Chapter 1: Here there be Monsters

Uncharted Waters
25th of the 6th Month, 1551 (by Kandar reckoning)
The Present

Out in the mists, the huge shape moved again and a long, resounding moan drifted across the open waters. The fog deepened visibly: an impenetrable wall on every side.

Captain Jonathan Consangth gripped the railing surrounding the Vionna's aft deck, tightly enough to whiten his knuckles under the pressure. He was sweating because the immense weight of the fog was as unbearable as the tension, and he had pulled his long hair back into a ponytail to keep the irritating strands from sticking to his face. His eyes narrowed as he stared at the hulking shadow that stood out in the distance – due north, in the middle of their course.

All hands aboard the Vionna stood on the main deck in silence, all watching the expanse of gray emptiness beyond the ship's prow, marred by the growing shadow. Anxiety was as dense as the fog, not to mention as suffocating. The apprehension was not something new – it had been mounting ever since the outset of the journey. Now, a week and four days later, things only continued to move downhill.

Consangth was not one to be easily discouraged, but even his determination was slacking. Bad weather had sapped their spirits since day one, and although no major storms had yet confronted them, the days had been predominantly humid and overcast. Grey skies, light showers, and distant–yet–threatening rumbles of thunder. The ocean itself remained relatively calm, but the crew could feel the tension building: when the storm finally broke, it would be a monster.

And then, of course, the perpetual anxiety dragged on morale. Not many ships in recent memory had sailed this far north from Kandar: things could go terribly wrong in the unknown regions of unforgiving sea. After all, no one knew exactly where the world ended, and ships had been known to disappear in pockets of unexplored ocean. Granted, the Vionna was technically still in Nevig waters but that really didn't make a difference. Nevig's monarchy was understandably stingy when it came to sharing maps and resources with her neighbor and rival. Both nations were extremely territorial.

But perhaps the greatest cause of fear in the crew was the fact that their mission parameters were so unclear. With so many factors left to fate and Consangth's intuition, it wasn't much of a mission at all: it was a goddamned quest. While the crew trusted their Captain completely, none of them was exactly thrilled to be risking his life for an unknown cause – much less one that could go horribly wrong. And now, with the appearance of this thing… It was an ill omen, and sailors by nature are extremely superstitious.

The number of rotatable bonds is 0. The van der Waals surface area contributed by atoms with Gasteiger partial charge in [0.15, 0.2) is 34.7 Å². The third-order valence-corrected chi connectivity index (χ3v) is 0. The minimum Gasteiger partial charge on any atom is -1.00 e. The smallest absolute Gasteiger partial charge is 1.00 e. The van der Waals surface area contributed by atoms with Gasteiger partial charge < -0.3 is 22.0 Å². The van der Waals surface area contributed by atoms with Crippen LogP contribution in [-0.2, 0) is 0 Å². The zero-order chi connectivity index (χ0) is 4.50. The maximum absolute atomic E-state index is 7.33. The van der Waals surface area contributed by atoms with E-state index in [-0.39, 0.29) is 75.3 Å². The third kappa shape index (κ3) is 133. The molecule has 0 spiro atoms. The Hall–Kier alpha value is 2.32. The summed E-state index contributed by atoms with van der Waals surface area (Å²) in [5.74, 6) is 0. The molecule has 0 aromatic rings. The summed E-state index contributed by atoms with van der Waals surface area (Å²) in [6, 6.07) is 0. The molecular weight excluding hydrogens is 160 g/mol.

Consangth ground his teeth, going over the details in his head for the hundredth time – if only in desperation for some type of new understanding.

If they continued on this northwest course heading, they would eventually hit the shores of the New Lands – hopefully not far from Delathat itself, which was their destination. But once they reached the shallower waters off the coast of the unexplored country, getting their bearings to locate the city would be a cinch.

It sounded so simple in theory. Yet Viaalkar, Kandar's current monarch, had given Consangth little more by which to navigate than incomplete maps and halfhearted prayers, and even those had been scant. The only thing that was certain was that two weeks ago – almost three now – a plea for help had arrived from Delathat, an infant harbor village on the shores of the New Lands. There were no specifics as to the nature of the emergency. However, if one of Kandar's territories had been attacked, it would only mean one thing: war.

King Viaalkar was a wise man, not prone to swing at what he couldn't see. Instead of dispatching the Kandar's Royal Fleet to deal with the crisis – if it was even worthy of such a title – he had decided to first investigate. Consangth's Vionna, the fastest ship in the navy, had been dispatched immediately with a contingent of sixty dragoons for the protection of her crew. Their mission included two specific goals: one was to find out what had really happened in Delathat, and the second was to defend the city – if need be – until help arrived.

One hundred and twenty-four men exactly, to defend a city of several hundred against an unknown foe in a land that had not yet truly been defined. To Consangth, it was a force too small for comfort, yet too large to accommodate. There were only sixty hammocks in the Vionna's hold as it was, let alone another sixty for these extra soldiers. This also meant that they had sixty additional mouths to feed. Extra provisions had been made, of course, and yet the whole thing still felt wrong. Hell, the whole thing was absurd.